Keechaka Vadham (English: The Extermination of Keechaka) is an Indian silent film produced, directed, filmed and edited by R. Nataraja Mudaliar. The first film to have been made in South India, it was shot in five weeks at Nataraja Mudaliar's production house, India Film Company. As the members of the cast were Tamils, Keechaka Vadham is considered to be the first Tamil film. No print of it is known to have survived, making it a lost film.
|Directed by||R. Nataraja Mudaliar|
|Produced by||R. Nataraja Mudaliar|
|Written by||C. Rangavadivelu|
|Cinematography||R. Nataraja Mudaliar|
|Edited by||R. Nataraja Mudaliar|
India Film Company
The screenplay, written by C. Rangavadivelu, is based on an episode from the Virata Parva segment of the Hindu epic Mahabharata, focusing on Keechaka's attempts to woo Draupadi. The film stars Raju Mudaliar and Jeevarathnam as the central characters.
Released in the late 1910s, Keechaka Vadham was commercially successful and received positive critical feedback. The film's success prompted Nataraja Mudaliar to make a series of similar historical films, which laid the foundation for the South Indian cinema industry and led to his being recognised as the father of Tamil cinema. Nataraja Mudaliar's works were an inspiration to other filmmakers including Raghupathi Surya Prakasa and J. C. Daniel.
Keechaka, the commander of King Virata's forces, attempts to woo and marry Draupadi by any means necessary; he even tries to molest Draupadi, prompting her to tell Bhima, her husband and one of the Pandava brothers, about it. Later, when Keechaka meets Draupadi, she requests him to rendezvous with her at a secret hiding place. He arrives there, only to find Bhima instead of Draupadi; Bhima kills him.
R. Nataraja Mudaliar, a car dealer who was based in Madras,[b] developed an interest in motion pictures after watching Dadasaheb Phalke's 1913 mythological film, Raja Harishchandra at the Gaiety theatre in Madras. The former then learned the basics of photography and filmmaking from Stewart Smith, a Poona-based British cinematographer who had worked on a documentary that chronicled the viceroyship of Lord Curzon (1899–1905). Nataraja Mudaliar bought a Williamson 35 mm camera and printer from Mooppanar, a wealthy landowner based in Thanjavur, for ₹1,800.[c] In 1915, he established the India Film Company, which was South India's first production company. He then set up a film studio on Miller's Road in Purasawalkam with the help of business associates who invested in his production house.[d]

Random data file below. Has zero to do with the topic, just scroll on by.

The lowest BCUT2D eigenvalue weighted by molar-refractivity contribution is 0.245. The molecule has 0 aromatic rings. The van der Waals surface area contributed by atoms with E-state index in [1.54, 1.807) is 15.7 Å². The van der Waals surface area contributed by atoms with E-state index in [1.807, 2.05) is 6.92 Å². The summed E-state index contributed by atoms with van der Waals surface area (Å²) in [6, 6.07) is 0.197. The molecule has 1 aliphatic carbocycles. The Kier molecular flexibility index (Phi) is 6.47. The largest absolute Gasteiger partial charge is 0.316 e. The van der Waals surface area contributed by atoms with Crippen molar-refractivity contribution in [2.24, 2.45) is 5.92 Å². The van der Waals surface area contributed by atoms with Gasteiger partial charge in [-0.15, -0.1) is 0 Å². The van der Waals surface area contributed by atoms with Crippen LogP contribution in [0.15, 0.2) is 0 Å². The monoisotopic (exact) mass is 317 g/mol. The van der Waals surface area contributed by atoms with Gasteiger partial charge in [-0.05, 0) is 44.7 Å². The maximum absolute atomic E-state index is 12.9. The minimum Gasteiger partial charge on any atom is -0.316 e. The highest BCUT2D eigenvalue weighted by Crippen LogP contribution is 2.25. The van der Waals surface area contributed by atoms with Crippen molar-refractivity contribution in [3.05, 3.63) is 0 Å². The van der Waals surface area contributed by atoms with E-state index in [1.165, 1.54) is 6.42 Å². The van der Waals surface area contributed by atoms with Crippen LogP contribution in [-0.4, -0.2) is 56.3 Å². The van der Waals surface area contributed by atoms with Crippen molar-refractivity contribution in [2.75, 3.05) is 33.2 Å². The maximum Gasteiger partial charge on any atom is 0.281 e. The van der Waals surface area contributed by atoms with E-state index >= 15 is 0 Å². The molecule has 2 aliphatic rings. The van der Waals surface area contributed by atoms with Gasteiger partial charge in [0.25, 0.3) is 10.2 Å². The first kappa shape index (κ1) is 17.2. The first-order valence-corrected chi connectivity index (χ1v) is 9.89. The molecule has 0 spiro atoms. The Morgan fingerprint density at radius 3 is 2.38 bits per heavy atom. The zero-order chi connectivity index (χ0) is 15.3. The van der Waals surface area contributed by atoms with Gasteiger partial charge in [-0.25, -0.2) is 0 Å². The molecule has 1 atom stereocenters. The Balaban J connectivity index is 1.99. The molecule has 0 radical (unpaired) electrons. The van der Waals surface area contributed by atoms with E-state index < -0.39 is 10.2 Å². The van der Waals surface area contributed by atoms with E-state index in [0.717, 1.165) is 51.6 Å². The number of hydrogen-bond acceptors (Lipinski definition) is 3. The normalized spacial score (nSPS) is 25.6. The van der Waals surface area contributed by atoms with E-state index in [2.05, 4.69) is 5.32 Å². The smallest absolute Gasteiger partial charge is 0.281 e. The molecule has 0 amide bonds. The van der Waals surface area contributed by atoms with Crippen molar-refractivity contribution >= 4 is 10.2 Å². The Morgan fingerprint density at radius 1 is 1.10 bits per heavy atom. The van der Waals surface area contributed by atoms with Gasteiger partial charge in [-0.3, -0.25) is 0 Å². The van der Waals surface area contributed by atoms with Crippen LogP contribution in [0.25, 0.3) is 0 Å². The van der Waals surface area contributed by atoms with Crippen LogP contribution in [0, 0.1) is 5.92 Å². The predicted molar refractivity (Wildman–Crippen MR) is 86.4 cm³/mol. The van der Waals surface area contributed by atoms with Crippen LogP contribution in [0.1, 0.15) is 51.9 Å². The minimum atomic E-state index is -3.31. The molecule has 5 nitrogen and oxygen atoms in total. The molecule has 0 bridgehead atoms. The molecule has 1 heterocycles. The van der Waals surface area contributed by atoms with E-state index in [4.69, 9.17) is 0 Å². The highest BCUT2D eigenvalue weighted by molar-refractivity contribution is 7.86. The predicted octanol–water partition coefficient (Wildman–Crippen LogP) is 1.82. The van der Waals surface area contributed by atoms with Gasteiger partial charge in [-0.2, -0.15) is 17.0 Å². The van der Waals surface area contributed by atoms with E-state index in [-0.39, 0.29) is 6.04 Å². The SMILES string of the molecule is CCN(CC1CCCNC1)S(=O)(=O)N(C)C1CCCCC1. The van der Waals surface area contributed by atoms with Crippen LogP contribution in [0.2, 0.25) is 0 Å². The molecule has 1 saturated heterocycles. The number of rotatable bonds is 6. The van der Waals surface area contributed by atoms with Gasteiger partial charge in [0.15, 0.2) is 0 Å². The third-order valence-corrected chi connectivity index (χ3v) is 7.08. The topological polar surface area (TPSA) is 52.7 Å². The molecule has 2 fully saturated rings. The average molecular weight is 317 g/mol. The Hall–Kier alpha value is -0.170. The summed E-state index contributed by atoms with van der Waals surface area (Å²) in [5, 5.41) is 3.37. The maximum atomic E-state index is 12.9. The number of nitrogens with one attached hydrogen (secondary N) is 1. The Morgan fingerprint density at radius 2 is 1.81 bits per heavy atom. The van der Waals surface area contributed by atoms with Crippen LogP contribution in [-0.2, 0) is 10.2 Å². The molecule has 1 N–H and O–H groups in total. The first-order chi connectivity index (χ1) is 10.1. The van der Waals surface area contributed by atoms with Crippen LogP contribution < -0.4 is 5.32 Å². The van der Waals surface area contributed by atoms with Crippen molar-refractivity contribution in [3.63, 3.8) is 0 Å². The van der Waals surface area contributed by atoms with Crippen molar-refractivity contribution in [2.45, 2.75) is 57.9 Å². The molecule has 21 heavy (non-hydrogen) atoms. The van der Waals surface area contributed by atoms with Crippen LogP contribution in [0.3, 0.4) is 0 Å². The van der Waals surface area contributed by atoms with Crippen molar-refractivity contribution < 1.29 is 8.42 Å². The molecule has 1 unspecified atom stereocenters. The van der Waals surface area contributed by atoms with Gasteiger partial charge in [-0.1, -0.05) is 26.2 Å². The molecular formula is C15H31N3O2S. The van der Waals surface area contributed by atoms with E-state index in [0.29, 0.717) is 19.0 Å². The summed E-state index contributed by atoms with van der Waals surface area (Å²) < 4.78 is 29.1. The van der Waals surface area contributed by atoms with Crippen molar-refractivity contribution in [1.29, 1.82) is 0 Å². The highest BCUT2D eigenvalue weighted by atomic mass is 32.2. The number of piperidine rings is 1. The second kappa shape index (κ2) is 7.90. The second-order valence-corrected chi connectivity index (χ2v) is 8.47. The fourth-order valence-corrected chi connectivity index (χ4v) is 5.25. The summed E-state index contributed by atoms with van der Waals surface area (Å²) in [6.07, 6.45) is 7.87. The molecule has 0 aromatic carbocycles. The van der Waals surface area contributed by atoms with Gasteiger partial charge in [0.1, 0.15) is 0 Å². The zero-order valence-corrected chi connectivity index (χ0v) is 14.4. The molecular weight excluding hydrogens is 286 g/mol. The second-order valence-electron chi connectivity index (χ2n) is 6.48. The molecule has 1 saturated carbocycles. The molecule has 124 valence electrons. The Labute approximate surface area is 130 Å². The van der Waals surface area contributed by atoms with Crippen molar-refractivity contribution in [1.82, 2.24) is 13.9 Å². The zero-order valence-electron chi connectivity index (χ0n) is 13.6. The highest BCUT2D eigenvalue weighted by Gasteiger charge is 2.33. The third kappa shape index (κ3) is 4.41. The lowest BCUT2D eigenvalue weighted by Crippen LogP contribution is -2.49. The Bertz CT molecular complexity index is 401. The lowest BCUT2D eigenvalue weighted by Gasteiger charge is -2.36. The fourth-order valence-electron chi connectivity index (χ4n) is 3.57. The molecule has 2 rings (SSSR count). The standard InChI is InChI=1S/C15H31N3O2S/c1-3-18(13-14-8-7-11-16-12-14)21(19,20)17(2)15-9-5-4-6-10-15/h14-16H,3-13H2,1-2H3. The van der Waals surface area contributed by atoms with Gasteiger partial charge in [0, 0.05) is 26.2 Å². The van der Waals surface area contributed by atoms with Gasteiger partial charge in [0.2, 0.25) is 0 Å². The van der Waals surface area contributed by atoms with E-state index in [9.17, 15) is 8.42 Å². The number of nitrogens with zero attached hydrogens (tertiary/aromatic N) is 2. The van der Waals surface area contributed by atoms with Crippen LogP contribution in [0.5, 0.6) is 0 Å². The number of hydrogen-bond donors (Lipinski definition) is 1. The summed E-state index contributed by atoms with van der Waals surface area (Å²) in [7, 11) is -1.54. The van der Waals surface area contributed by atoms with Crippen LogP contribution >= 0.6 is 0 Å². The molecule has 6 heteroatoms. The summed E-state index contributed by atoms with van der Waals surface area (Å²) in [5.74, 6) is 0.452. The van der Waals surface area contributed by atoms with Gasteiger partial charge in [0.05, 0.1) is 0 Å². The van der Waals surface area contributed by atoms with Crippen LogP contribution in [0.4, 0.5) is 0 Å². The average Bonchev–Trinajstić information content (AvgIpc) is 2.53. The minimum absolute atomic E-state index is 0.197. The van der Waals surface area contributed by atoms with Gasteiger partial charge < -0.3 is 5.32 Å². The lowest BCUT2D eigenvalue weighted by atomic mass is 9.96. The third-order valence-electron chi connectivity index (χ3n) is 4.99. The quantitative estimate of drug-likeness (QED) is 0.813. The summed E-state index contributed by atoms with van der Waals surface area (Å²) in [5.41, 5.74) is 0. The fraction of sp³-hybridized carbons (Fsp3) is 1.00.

Nataraja Mudaliar sought advice from his friend, theatrical artist Pammal Sambandha Mudaliar, who suggested that he depict the story of Draupadi and Keechaka from the Virata Parva segment of the Hindu epic Mahabharata. Some of Nataraja Mudaliar's relatives objected, feeling that it was an inappropriate story for his debut venture, but Sambandha Mudaliar persuaded him to proceed with making the film as audiences were familiar with the story. Attorney C. Rangavadivelu, a close friend of Nataraja Mudaliar, assisted him in writing the screenplay as the latter was not a writer by profession. The paintings of Raja Ravi Varma provided Nataraja Mudaliar with a source of inspiration for recreating the story on celluloid. Nataraja Mudaliar cast stage actors Raju Mudaliar and Jeevarathnam as Keechaka and Draupadi, respectively.
Keechaka Vadham was filmed on a budget of ₹35,000 (about $2,700 in 1917),[c] which was quite expensive at the time. Principal photography began in 1916–1917, and the film was shot over 35–37 days.[e] Nataraja Mudaliar imported the film stock London with the help of an Englishman named Carpenter, who worked for the Bombay division of the photographic technology company, Kodak. Film historian Randor Guy noted in his 1997 book Starlight Starbright: The Early Tamil Cinema that a thin white piece of cloth was used as a ceiling for filming and sunlight was filtered through it onto the floor. Rangavadivelu was also experienced in playing female roles on stage for the Suguna Vilasa Sabha, and coached the artists on set. The film's production, cinematography and editing were handled by Nataraja Mudaliar himself.